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  • Writer's pictureAthena Financial Group

A Matter of Perspective

Recently, the social media world blew up over a picture of a white and gold dress. Some people would look at the picture and see a white and gold dress while others would see a black and blue dress. Personally, I saw a white and gold dress and thought people were crazy who saw otherwise! Then my daughter said, while looking at the same photo on my phone, she saw the dress as black and blue.

I looked again at the photo on my phone, put it at a different angle and voila it changed to black and blue! Even when I changed the angle of the phone. Now, I was the crazy one.

This can happen when you look at your investments as well. Back, in the late 1990's, when internet stocks were soaring, a paltry return of an average growth mutual fund may only been 20-30 or even 40%. People would complain. "Why didn't I buy THOSE INTERNET investments" It was even more difficult to get people to consider a bond investments. The perspective of a normal equity return in comparison to the towering returns of those internet stocks shadowed peoples perspective. Fast forward to the crash of 2008-09, when the stock market was plunging and bond funds were only down single digits, people would moan, why didn't I own THOSE bond funds?!" Everything is in perspective to whatever is framing things. When the markets were bad people framed everything in that they don't want to lose anything. When the stock market is soaring they don't want to miss out. It often has no relation to what their actual goals are.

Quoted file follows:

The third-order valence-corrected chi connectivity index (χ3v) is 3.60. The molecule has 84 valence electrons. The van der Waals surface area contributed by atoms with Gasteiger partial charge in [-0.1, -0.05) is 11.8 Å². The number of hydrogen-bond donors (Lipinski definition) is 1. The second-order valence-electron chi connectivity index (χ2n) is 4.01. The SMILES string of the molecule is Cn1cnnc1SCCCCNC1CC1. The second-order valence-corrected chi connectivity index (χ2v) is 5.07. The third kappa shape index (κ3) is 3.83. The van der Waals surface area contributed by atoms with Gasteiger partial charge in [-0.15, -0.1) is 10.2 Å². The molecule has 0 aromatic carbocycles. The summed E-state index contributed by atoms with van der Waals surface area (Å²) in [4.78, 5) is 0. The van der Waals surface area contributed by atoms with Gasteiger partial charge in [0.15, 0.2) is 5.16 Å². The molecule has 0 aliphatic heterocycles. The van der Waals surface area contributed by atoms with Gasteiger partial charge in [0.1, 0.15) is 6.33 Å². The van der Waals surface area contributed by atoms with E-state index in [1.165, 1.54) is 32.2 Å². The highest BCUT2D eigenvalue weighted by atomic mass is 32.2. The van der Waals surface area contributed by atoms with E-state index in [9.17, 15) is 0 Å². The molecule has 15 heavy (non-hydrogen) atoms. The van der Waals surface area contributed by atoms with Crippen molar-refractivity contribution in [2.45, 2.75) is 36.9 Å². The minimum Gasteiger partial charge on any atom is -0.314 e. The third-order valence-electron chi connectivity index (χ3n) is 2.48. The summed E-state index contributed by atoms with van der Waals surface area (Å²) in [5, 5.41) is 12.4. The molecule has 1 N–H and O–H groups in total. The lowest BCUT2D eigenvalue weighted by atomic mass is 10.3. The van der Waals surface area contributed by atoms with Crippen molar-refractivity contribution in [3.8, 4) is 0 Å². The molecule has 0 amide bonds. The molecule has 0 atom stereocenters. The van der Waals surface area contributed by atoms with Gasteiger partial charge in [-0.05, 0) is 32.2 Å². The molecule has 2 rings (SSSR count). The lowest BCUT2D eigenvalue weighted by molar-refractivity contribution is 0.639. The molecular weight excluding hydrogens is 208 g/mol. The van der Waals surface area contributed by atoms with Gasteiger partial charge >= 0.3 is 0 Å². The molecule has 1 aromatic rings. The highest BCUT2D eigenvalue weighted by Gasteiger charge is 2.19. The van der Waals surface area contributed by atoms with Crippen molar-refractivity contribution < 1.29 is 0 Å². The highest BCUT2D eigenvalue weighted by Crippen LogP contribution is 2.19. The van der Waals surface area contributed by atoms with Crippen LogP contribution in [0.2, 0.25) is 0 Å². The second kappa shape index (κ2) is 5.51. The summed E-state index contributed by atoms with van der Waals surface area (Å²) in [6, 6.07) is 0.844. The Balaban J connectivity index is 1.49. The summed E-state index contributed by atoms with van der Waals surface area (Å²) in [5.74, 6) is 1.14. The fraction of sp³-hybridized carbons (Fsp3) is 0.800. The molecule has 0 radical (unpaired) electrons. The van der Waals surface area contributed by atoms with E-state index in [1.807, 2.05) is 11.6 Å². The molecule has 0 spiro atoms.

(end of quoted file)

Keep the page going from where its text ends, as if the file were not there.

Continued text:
A sound financial strategy is based on your plans and is irrelevant to what your friends are doing- or what color the dress is. Lay out what your goals are and when you will need the money. Studies has shown that it is time in the market, not timing the market that is critical to your success. Make sure to have exposure to both stocks and bonds. In addition, make sure the stocks are spread amongst large companies, small companies, and companies based outside the United States. The same goes for bonds, they should be spread over corporations, government agencies, and internationally. How much you put in each category depends on when you will need the money. The longer the time horizon, the more you can allocate to stocks and riskier investments. Money you need sooner should keep in safer, more liquid bonds.

Steady hands at the till when it comes to investing are rarely very exciting, and generally don't cause too many arguments. But that is what we have social media for! Now I have to get back to Facebook and see what my friend's crazy cats are up to- and don't get me started again about that dress!

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